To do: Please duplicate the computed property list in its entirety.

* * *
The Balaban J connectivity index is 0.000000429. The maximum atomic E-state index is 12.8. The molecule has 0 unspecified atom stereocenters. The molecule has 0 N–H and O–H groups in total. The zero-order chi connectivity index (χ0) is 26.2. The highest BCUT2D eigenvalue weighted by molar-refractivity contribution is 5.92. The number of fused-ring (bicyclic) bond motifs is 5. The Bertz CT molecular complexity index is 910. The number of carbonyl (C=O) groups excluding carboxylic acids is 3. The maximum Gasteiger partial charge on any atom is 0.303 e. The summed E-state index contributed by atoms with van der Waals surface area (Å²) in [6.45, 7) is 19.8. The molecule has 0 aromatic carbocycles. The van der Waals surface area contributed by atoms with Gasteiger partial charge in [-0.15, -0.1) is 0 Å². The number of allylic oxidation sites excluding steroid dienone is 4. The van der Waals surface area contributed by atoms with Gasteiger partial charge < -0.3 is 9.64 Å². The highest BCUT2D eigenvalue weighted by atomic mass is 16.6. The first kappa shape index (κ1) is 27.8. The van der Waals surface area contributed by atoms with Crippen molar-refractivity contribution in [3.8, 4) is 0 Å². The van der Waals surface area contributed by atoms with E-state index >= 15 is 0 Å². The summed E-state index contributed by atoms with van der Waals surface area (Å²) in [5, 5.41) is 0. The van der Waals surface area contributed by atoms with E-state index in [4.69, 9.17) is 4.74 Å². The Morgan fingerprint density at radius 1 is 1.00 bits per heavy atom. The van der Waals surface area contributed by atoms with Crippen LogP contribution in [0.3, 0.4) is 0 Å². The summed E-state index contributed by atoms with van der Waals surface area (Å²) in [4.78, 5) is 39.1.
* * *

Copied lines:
The Balaban J connectivity index is 0.000000429. The maximum atomic E-state index is 12.8. The molecule has 0 unspecified atom stereocenters. The molecule has 0 N–H and O–H groups in total. The zero-order chi connectivity index (χ0) is 26.2. The highest BCUT2D eigenvalue weighted by molar-refractivity contribution is 5.92. The number of fused-ring (bicyclic) bond motifs is 5. The Bertz CT molecular complexity index is 910. The number of carbonyl (C=O) groups excluding carboxylic acids is 3. The maximum Gasteiger partial charge on any atom is 0.303 e. The summed E-state index contributed by atoms with van der Waals surface area (Å²) in [6.45, 7) is 19.8. The molecule has 0 aromatic carbocycles. The van der Waals surface area contributed by atoms with Gasteiger partial charge in [-0.15, -0.1) is 0 Å². The number of allylic oxidation sites excluding steroid dienone is 4. The van der Waals surface area contributed by atoms with Gasteiger partial charge < -0.3 is 9.64 Å². The highest BCUT2D eigenvalue weighted by atomic mass is 16.6. The first kappa shape index (κ1) is 27.8. The van der Waals surface area contributed by atoms with Crippen molar-refractivity contribution in [3.8, 4) is 0 Å². The van der Waals surface area contributed by atoms with E-state index >= 15 is 0 Å². The summed E-state index contributed by atoms with van der Waals surface area (Å²) in [5, 5.41) is 0. The van der Waals surface area contributed by atoms with E-state index in [4.69, 9.17) is 4.74 Å². The Morgan fingerprint density at radius 1 is 1.00 bits per heavy atom. The van der Waals surface area contributed by atoms with Crippen LogP contribution in [0.3, 0.4) is 0 Å². The summed E-state index contributed by atoms with van der Waals surface area (Å²) in [4.78, 5) is 39.1.